Today is Tuesday, September 27, 2016
News Release — 12 April 2011
FOR IMMEDIATE RELEASE
Media contact: Bridget Lewis, (817) 272-3317, Blewis@uta.edu
ARLINGTON - Islamic influence on popular music, dance, architecture, literature and other arts can be seen in everyday American life. But this rich, diverse culture is among the most misunderstood in the United States, scholars say.
The University of Texas at Arlington’s College of Liberal Arts and School of Architecture will welcome Hussein Rashid, visiting Professor at Virginia Theological Seminary, to the campus next week for a discussion on “Everyday Art: Islamic Contribution to American Arts.”
Rashid will explore the Islamic impact on American popular culture using examples from multiple communities and time periods throughout American history.
The forum will be held at 6 p.m. Thursday, April 21, in the Architecture Building, Room 204, 601 W. Nedderman Dr.
Media interviews are welcomed at 5:30 p.m., immediately preceding the seminar.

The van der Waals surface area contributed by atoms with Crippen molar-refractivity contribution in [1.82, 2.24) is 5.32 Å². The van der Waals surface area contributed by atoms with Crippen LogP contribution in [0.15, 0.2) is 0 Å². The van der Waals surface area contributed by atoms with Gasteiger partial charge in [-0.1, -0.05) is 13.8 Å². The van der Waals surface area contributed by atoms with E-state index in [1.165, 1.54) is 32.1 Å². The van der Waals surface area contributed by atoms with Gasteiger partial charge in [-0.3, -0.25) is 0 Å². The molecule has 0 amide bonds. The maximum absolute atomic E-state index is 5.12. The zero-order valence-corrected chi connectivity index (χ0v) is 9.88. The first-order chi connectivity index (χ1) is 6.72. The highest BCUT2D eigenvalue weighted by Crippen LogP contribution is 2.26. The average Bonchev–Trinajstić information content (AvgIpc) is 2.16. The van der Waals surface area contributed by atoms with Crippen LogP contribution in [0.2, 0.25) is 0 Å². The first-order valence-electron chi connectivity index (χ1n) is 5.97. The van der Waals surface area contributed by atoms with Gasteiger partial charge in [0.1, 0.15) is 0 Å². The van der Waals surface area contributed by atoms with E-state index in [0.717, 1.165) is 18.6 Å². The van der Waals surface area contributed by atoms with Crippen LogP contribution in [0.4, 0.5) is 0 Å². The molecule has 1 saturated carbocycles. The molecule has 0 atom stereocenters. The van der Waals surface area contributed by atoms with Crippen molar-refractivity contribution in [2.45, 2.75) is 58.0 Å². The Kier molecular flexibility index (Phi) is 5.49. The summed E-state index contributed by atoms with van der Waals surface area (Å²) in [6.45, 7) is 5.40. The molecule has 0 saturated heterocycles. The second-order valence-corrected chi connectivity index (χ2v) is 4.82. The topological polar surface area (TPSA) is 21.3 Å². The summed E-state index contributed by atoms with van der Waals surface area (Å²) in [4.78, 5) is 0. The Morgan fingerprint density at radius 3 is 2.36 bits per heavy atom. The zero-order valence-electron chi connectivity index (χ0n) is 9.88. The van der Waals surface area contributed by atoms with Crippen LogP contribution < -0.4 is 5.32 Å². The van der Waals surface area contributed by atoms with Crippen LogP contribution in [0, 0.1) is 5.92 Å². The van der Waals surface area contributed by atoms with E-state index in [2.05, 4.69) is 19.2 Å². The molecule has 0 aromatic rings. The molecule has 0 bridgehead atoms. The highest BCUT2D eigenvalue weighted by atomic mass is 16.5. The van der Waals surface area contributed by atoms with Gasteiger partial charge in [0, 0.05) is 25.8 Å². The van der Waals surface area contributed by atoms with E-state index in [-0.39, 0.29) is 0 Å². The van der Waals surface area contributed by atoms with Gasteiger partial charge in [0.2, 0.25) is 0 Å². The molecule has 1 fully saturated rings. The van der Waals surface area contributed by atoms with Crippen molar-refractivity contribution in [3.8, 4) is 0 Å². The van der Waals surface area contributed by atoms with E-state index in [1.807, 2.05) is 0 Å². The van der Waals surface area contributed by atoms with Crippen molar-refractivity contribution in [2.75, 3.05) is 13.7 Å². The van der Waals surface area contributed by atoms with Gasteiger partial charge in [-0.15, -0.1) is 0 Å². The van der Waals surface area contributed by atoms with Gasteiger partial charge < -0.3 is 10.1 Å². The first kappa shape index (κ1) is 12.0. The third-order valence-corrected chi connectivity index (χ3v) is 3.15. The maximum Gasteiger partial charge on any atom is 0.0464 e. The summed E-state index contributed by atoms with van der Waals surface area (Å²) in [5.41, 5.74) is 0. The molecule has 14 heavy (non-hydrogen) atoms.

“It is important for us to create and share new educational experiences and learning opportunities,” said Robert Hower, chairman of the Department of Art & Art History in the UT Arlington College of Liberal Arts. “This forum will enhance student research and pursuit of new knowledge.”
Rashid works with major political figures and institutions, advising them on the history and culture of Muslims. He has served as an associate editor at Religion Dispatches, and appeared on CBS Evening News, CNN, Russia Today, Channel 4 (UK), and State of Belief-Air America Radio.
On his website, Rashid states: “The more people we have out there talking intelligently, and expressing diversity of opinion, I think the easier all of our jobs become collectively.”
In an effort to bring about a greater understanding, he also serves as an instructor at one of the largest interfaith centers in Manhattan, housed at the Park Avenue Christian Church.
Rashid graduated with a bachelor's degree from Columbia College of Columbia University, and then went to the Harvard Divinity School, where he completed a master degree in Theological Studies. He then received his master and doctoral degrees from Harvard’s Near Eastern Languages and Cultures.
His visit is sponsored in part by the Aga Khan Council for Northern Texas and is free and open to the public.
For more information about UT Arlington’s College of Liberal Arts, visit www.uta.edu/libarts/.
The University of Texas at Arlington is a comprehensive research institution of 33,800 students in the heart of North Texas. Visit www.uta.edu to learn more.
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